4 April 2004 | Buddy-51
odd, disturbing film
Gus Van Sant's `Gerry' is a bit like `The Blair Witch Project' minus the sensationalistic, supernatural elements. In this two-character film, Matt Damon and Casey Affleck (both of whom co-wrote the film with Van Sant) are buddies who decide to go hiking in the desert. When Damon offhandedly suggests leaving the trail, the decision turns out to be a fateful one for the both of them. The young men are both named Gerry, an appellation which turns out to have allegorical significance, since `gerry,' we are informed, is slang for `mistake.' And these guys sure come up with a beaut.
Like `Blair Witch,' `Gerry' taps into the almost primordial fear humans have of being lost in unfamiliar, hostile territory bereft of even the most rudimentary supplies necessary for survival. It also shows how even the most seemingly insignificant decision a person makes can wind up having fatal ramifications in the end. Despite the fact that the film runs a little over 100 minutes, the three screenwriters have opted to have the characters speak as little as possible, both before and after the fateful decision. Although this does prevent us from really getting to know the men in any great depth, the purpose of the filmmakers seems to be not so much to craft a narrative-driven drama but to create a kind of lyrical tone-poem about fate and the ways in which people face the inevitability of impending death. As director, Van Sant lingers long on both his images and his scenes, probably too long for many in the audience, who may well become restless and impatient long before the closing shot has faded from the screen. Personally, I found the rhythm and the pacing of the film to be both hypnotic and entrancing. There's an immense sadness that hangs over the film, enhanced by the starkness and bleakness of the setting and the grimness of the subject matter. Damon and Affleck turn in subtle, taciturn performances, relying on body language and facial expressions rather than words to convey their thoughts and fears. Arvo Parte has also provided a brooding, melancholic score that enhances the atmosphere of the film.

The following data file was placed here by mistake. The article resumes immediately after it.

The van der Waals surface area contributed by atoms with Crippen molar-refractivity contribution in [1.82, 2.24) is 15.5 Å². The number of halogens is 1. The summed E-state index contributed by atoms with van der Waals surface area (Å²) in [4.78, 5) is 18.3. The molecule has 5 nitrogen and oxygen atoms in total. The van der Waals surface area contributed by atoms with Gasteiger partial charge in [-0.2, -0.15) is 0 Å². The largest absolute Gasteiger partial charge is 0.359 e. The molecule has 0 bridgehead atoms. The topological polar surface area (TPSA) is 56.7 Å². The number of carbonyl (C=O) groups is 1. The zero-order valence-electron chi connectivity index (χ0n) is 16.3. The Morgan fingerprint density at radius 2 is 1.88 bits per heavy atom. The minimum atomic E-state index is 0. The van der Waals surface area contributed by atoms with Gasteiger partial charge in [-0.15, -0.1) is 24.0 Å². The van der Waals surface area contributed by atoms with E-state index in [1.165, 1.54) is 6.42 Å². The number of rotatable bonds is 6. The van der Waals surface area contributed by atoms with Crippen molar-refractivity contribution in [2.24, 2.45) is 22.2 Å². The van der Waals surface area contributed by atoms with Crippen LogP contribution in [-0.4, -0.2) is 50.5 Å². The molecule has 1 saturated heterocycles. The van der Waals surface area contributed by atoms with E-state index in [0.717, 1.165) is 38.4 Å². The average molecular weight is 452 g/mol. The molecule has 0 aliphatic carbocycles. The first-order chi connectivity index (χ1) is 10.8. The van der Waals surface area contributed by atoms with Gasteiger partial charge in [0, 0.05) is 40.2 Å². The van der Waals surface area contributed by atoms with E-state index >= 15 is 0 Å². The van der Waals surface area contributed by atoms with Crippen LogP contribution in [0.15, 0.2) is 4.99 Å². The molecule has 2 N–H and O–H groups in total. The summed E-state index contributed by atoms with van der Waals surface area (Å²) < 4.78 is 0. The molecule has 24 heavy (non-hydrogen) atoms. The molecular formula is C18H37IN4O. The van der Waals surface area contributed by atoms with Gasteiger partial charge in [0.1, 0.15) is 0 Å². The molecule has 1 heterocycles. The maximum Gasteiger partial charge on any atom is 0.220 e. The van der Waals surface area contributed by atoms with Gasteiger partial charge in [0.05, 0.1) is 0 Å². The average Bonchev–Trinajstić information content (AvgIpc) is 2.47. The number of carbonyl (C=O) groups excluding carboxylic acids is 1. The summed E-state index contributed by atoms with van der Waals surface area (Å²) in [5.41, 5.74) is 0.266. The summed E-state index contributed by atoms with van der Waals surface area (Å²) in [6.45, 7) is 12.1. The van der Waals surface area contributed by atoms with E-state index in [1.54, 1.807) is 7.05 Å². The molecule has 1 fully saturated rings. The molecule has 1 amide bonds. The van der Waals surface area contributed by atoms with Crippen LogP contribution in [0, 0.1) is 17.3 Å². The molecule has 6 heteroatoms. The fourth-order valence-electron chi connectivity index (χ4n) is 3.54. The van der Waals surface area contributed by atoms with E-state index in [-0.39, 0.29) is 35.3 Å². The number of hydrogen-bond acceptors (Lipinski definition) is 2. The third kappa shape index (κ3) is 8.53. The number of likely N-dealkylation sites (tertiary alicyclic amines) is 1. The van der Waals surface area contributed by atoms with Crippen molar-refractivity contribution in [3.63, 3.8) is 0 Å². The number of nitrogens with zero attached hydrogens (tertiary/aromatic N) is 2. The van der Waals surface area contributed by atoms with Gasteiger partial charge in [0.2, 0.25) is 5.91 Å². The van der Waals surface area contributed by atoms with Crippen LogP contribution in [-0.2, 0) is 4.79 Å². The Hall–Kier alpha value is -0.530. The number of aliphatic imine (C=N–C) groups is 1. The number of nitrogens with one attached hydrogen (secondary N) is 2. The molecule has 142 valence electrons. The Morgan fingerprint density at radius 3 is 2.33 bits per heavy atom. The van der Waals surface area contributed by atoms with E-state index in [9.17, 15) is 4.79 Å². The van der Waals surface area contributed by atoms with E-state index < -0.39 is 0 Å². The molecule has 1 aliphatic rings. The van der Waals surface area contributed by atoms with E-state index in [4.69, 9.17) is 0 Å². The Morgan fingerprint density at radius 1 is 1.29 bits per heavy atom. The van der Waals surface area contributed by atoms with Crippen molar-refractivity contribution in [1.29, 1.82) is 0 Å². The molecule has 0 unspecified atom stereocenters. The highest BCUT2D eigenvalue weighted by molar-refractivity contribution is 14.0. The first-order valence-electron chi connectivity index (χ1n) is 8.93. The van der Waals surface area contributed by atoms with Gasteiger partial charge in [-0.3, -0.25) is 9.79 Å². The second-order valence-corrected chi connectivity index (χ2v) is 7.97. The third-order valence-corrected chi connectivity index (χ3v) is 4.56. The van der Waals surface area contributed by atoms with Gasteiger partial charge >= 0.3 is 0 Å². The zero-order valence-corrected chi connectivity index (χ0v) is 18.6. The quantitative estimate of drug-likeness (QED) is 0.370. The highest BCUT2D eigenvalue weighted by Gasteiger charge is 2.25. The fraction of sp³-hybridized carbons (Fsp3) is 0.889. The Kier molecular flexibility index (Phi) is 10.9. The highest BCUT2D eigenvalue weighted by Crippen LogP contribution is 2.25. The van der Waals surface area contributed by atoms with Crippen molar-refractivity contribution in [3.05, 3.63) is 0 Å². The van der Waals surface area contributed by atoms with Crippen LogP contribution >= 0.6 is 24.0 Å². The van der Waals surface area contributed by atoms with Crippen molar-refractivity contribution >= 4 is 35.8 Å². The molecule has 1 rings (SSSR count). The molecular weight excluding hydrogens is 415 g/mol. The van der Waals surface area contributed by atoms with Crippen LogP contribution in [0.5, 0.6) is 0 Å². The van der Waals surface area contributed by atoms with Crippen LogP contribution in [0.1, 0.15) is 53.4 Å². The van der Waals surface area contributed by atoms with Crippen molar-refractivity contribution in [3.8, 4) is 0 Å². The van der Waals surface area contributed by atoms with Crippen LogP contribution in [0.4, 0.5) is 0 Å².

`Gerry,' is occasionally self-conscious, frequently padded and often maddeningly superficial in the way it fails to develop its two characters. Nevertheless, the film has an amazing ability to draw you into its world and to haunt you long after you've seen it.